Among the major events of 2018, the return of some of our favorites from Jeorge Tripps and Way Huge ranks very highly for us. The Blue Hippo is one of the most nuanced and usable chorus pedals that we have used, and we appreciate the versatility provided by the vibe/chorus mini switch. Classic bucket brigade circuitry is at the core of this pedal’s design, so if that kind of sound is your thing, the Blue Hippo Analog Chorus will strike you as very pleasing. At its more extreme settings, this pedal can get plenty weird, but its more subtle settings are where the unit really shines.
Walrus Audio Fathom Multi-Function Reverb
Rich ambience and impressive algorithms are at the heart of the Fathom multi reverb pedal. With the options for Hall, Plate, Lo-Fi, and Sonar reverbs, as well as a push-to-hold sustain button (like the MASH feature from TC Electronic), and a trails mode feature designed to leave your signal oozing with sweet reverb tails even after you switch the pedal off (this feature can be disengaged), this offering from Walrus Audio is a deal and a half. The interface is intuitive and the sounds are complex and sweet.
JHS Tidewater Tremolo
One of the best things about vintage Fender blackface amps and old Vox AC30s is the smooth tremolo function that many of them came with. The downside is that those vintage models tend to be expensive, heavy, in need of service, and not as versatile as more contemporary options. To remedy this, JHS Pedals has designed their Tidewater Tremolo so that you can get that classic amp-style tremolo regardless of what kind of rig you are working with. Volume, Mix, and Speed ease the process of dialing in just the right amount of pulsations. Housed in a mini pedal enclosure, this pedal will easily fit on even the most overloaded of pedal boards.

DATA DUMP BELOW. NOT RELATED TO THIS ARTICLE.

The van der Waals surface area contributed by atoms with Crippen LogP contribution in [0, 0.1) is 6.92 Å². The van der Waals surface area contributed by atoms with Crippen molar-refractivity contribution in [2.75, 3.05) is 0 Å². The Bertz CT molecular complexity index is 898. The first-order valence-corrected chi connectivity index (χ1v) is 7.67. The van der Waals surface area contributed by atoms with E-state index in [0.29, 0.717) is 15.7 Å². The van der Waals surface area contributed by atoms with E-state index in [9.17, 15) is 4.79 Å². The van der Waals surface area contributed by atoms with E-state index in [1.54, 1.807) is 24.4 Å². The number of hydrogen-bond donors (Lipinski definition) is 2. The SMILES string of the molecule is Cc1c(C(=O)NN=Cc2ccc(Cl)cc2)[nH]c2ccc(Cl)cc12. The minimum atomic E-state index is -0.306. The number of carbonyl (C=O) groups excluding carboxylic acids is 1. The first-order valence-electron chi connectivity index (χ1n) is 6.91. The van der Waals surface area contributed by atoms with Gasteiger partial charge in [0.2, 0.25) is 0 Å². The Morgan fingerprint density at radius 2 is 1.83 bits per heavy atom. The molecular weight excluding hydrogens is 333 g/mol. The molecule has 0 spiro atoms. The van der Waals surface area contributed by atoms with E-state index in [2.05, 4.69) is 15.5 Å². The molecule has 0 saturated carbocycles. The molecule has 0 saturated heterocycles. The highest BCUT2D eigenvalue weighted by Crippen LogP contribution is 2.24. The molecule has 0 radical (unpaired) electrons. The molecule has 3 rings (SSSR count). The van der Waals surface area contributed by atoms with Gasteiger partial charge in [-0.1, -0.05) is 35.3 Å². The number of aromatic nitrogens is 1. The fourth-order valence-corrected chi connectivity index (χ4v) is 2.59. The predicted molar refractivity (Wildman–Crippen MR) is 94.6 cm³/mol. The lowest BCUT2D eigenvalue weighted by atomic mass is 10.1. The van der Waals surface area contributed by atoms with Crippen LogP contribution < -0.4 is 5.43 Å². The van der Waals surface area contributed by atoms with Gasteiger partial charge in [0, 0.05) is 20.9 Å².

EarthQuaker Devices Space Spiral V2 Modulated Delay
We have been having fun with this once since we got it in the spring. If you are into more abstract sounds and modulation possibilities, particularly those that revolve around delay functions, the EarthQuaker Devices Space Spiral V2 is for you. Though it does have a conservative side well suited to gentle slap back delay and softly modulated repeats, this pedal quickly shifts into the dreamy territory typically occupied by old tape delays and vintage oil can units.
Sonicake 5th Dimension Digital Modulation
By far the most inexpensive pedal on this list, and yet also the most versatile! The 11 effects settings include a 2 Phasers, 2 Flangers, 2 choruses, 2 tremolos, a vibrato, an envelope filter, and even a downsampler/bitcrusher. All of this crammed into a mini pedal casing. Not bad at all. Mix, Depth, and Rate controls ensure maximum tweakability, and the footswitch even doubles as a tap tempo control. For those just beginning to venture into the realm of modulation effects, we recommend starting with the Sonicake 5th Dimension, as the low price/high versatility of this pedal will allow you to try out the most common modulation effects for a fraction of the price of most typical single modulation effect pedals.
Electro-Harmonix Mod Rex Polyrhythmic Modulator
Perhaps more of a miniature computer than a traditional pedal, this new behemoth from EHX covers lots of modulation ground with Vibrato, Flanger, Chorus, and Phaser options, 9 tempo subdivision options for each modulation section, 4 LFO shape options for each modulation section, and up to 4 simultaneous modulation sections all synced in time. If you are looking for a multi-pedal to cover all of your modulation needs, the Mod Rex could be just what you need. Similarly, if you rely heavily on computer-based electronics for your live shows but have been searching for something a bit less cumbersome to take on the road with you, this could be an option worth testing out.